The Future of Workspace

Published on March 4, 2021

In this past turbulent year, we have seen a dramatic change in the way we work. 

We saw businesses moving to smaller offices or releasing workspaces entirely. Employees were forced to work at home with some companies now moving to remote working arrangements permanently. We saw digital technologies making huge leaps in providing us ways to stay connected without the physical need to do so. And although soon we could hopefully see the light at the end of the tunnel, the way we work will never be the same.  

Due to the pandemic even the more conservative businesses learned that workers can still be productive and efficient, and often even more than before, without the need to be present in the office. At the same time, employees gained more control of their own time. Working from home strips away the formalities, saves valuable time from the daily commute and allows people to spend more time with their families. Companies on the other hand make huge savings from real estate and utilities costs. 

Working remotely makes economic sense and therefore more and more businesses are adapting it as a permanent working model. Giants such as Facebook, Dropbox and Twitter, for example, have already announced plans to move significant portion of their workforce remotely for unlimited time.

The shift towards home office, however, has started a debate across industries about how sustainable the remote working model can be in the future.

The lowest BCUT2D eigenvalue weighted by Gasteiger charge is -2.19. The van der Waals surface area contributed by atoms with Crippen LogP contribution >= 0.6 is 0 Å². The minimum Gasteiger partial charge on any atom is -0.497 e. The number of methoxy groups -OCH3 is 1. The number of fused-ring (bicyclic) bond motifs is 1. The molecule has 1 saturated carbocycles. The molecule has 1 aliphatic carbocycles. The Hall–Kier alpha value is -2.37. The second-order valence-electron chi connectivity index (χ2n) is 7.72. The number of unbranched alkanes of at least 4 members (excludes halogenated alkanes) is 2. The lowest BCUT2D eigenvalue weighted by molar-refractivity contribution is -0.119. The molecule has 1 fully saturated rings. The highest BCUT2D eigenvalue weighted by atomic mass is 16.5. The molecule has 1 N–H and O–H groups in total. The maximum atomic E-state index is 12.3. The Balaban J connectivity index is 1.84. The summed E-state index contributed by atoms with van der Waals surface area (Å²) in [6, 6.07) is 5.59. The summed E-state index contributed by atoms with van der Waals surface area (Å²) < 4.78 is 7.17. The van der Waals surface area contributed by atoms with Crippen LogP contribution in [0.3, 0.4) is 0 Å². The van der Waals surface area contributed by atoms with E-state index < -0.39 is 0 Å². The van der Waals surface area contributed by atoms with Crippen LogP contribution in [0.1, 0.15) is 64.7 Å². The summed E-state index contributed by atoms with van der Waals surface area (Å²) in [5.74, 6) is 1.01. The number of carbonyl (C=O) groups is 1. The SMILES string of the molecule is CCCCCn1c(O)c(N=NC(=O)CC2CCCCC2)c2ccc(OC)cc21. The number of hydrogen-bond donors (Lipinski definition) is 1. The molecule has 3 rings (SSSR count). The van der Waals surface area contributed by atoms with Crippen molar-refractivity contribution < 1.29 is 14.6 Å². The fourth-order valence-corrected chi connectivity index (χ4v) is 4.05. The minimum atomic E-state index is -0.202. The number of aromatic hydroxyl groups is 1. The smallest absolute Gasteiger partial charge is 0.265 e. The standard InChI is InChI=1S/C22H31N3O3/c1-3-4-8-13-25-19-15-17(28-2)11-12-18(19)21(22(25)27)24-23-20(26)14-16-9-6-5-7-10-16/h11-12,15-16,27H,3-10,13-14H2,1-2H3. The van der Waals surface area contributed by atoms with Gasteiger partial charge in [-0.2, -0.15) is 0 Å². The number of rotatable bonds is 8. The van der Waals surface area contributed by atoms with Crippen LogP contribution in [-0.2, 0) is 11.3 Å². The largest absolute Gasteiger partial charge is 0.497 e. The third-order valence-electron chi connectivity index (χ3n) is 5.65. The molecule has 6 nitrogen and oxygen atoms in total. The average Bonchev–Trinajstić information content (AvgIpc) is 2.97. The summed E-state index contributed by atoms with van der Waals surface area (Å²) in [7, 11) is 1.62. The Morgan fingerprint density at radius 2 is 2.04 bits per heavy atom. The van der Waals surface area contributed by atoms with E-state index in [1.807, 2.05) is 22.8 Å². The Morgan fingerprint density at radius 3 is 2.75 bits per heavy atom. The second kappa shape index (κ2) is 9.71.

Recent surveys show that remote working is having an adverse impact on employees’ mental and physical health. Although working from home has proven to have a positive effect on productivity, it often comes at a cost of longer working hours, failure to separate personal from work life, tiredness and stress. Lack of adequate office equipment and inability to build valuable and meaningful peer connections are also common problems remote employees have been facing.

Working remotely has also raised issues on maintaining a strong corporate culture, essential for attracting and retaining talent and reflecting the company’s identity and values.  

On the other hand, returning to the office as usual can turn out to be more complicated than expected, posing several challenges. Remodeling the office space, implementing prevention measures, preserving workplace culture and coping with future uncertainties are some of the obstacles companies need to consider.

Clearly, there is no universal answer how the workspace will shape in post-pandemic times. Regardless on the approach companies choose for the future, one thing however is certain – flexibility is the key.  Life is anything but predictable now and agility is the way forward. 

Some companies have already turned to flexible working concept combining the best of both worlds. Only few days ago HSBC announced that it is aiming to reduce its office space worldwide by 40% in the long run as it transitions to a more agile work model. “We expect a change in the way we use our office space, recognizing the work-life balance and environmental benefits of hybrid working arrangements-HSBC said in their annual report.

Allowing employees to work 2-3 days from the office and the rest from home is one option. Coworking and flexible office solutions that offer fully fitted workspace, dedicated rooms for teamwork and collaboration, flexible terms with all-inclusive pricing are becoming more and more popular as we adapt to the new normal. In its recent Flex Market Report Review CBRE examines the awakening of the flex sector as a mean to cope uncertainty: “COVID-19 is not a threat that will destroy the sector, rather a justification for its continued growth" - -Stewart Smith, Head of Flex CBRE UK notes.  

It is clear that the office space will not disappear. It is destined to become flexible.